Tuesday, September 26, 2006

Woodward’s Hope to Die

Hope to Die: a Memoir of Jazz and Justice
By Verdi Woodward
Schaffner Press

When reading Verdi (Woody) Woodward’s Hope to Die: a Memoir of Jazz and Justice, one can’t help wishing there was more jazz than justice in his life-story of drugs, crime, and prison. I imagine Woodward does too. The baritone saxophonist with a Belushi-like capacity to ingest narcotics tells a brutally honest life-and-death story of drug addiction—a jazzman’s A Million Little Pieces, without the exaggerations and fabrications.

Woodward started using heroin at a time when its use was widespread on the jazz scene. For many players in the late 1950’s and early 1960’s, heroin was instant cred. on the scene, and a seeming fount of creative energy. His first experience came while playing with a piano player named Joe Abrams. Woodward recalls: “I remembered throwing up all over his gray suede shoes, and also that I played forty choruses without my chops getting tired.” (p. 119)

Things quickly turned bad. Woodward would need more and more to fix, and would resort to crime to facilitate an escalating habit. Music, which had been his first connection to heroin, would suffer. When the personified gorilla on Woodward’s back taunts him, music is one of the targets:

“I always knew how to reach you; you were such an easy trick for music. But now you can’t play for shit. If you don’t believe me, check yourself out. Try playing a C major scale in tune. Try and make it sound the way it did when I was a little guy. Ah, you see, you won’t even try.” (p. 79)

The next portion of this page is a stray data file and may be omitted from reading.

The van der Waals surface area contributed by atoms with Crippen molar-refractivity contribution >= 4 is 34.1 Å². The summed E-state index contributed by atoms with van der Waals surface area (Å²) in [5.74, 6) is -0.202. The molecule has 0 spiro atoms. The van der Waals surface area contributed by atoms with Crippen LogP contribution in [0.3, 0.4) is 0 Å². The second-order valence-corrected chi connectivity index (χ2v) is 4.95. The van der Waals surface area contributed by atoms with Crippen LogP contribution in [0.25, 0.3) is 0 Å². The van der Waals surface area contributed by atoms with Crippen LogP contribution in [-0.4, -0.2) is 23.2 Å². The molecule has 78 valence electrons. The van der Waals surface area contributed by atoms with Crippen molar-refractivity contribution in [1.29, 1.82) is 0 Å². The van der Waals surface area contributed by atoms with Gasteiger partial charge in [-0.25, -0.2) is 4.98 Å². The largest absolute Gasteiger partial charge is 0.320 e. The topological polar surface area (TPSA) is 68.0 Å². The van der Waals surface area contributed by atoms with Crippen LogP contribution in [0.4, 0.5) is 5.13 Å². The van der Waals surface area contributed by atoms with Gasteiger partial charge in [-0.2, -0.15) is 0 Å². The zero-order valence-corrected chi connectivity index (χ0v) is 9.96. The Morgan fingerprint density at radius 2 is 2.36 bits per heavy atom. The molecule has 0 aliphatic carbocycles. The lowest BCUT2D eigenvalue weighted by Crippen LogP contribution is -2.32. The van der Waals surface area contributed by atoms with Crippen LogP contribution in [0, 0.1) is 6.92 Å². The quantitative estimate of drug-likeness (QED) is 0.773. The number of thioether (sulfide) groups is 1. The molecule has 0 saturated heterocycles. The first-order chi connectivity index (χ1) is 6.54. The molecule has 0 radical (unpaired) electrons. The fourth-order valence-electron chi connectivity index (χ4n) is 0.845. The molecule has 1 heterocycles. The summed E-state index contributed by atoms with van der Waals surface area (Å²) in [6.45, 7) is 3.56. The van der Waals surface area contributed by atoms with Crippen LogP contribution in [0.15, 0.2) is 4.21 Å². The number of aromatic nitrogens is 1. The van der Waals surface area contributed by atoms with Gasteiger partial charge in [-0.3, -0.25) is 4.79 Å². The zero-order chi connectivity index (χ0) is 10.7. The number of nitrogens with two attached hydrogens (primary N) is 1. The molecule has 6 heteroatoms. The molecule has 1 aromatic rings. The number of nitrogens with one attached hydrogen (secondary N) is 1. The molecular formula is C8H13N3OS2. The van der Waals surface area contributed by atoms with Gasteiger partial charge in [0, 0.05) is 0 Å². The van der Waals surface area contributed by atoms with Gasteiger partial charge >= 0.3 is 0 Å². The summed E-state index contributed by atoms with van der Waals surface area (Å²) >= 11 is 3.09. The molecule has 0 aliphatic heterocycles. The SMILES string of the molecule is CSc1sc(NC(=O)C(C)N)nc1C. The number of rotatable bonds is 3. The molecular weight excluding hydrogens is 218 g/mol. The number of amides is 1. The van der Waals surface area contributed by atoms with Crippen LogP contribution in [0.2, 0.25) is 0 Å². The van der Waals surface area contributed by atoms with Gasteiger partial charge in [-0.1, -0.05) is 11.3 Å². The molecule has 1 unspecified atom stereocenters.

Woodward takes readers on a stark tour of the early 1960’s drug scene, encompassing the streets of L.A., detouring through Mexico and the L.A. County Jail, and ending up in Folsom and San Quentin Prisons. His best period of incarceration was a brief stint in Vacaville, where drugs were easy to score and prison discipline was relatively lax. Once he had finally secured another bari, Vacaville was looking quite attractive: “I was once again just the way I wanted to be—comfortable and content with a horn in my hands and heroin in my veins.” (p. 294) Again, the contentment was not to last, as Woodward was soon transferred back to San Quentin, where he had a score to settle with the murderer of Red, his partner in a prison gambling enterprise.

Hope to Die is a gritty memoir of drugs, crime, prison, and revenge. Woodward is a forceful writer, if not always a sympathetic figure. There is no question he deserved to do his time, because he certainly did the crimes. If there is a follow-up, hopefully it will have more jazz than justice. While there may not be much of specific interest to jazz readers, Hope to Die is a cautionary tale that is also a quick and compelling read.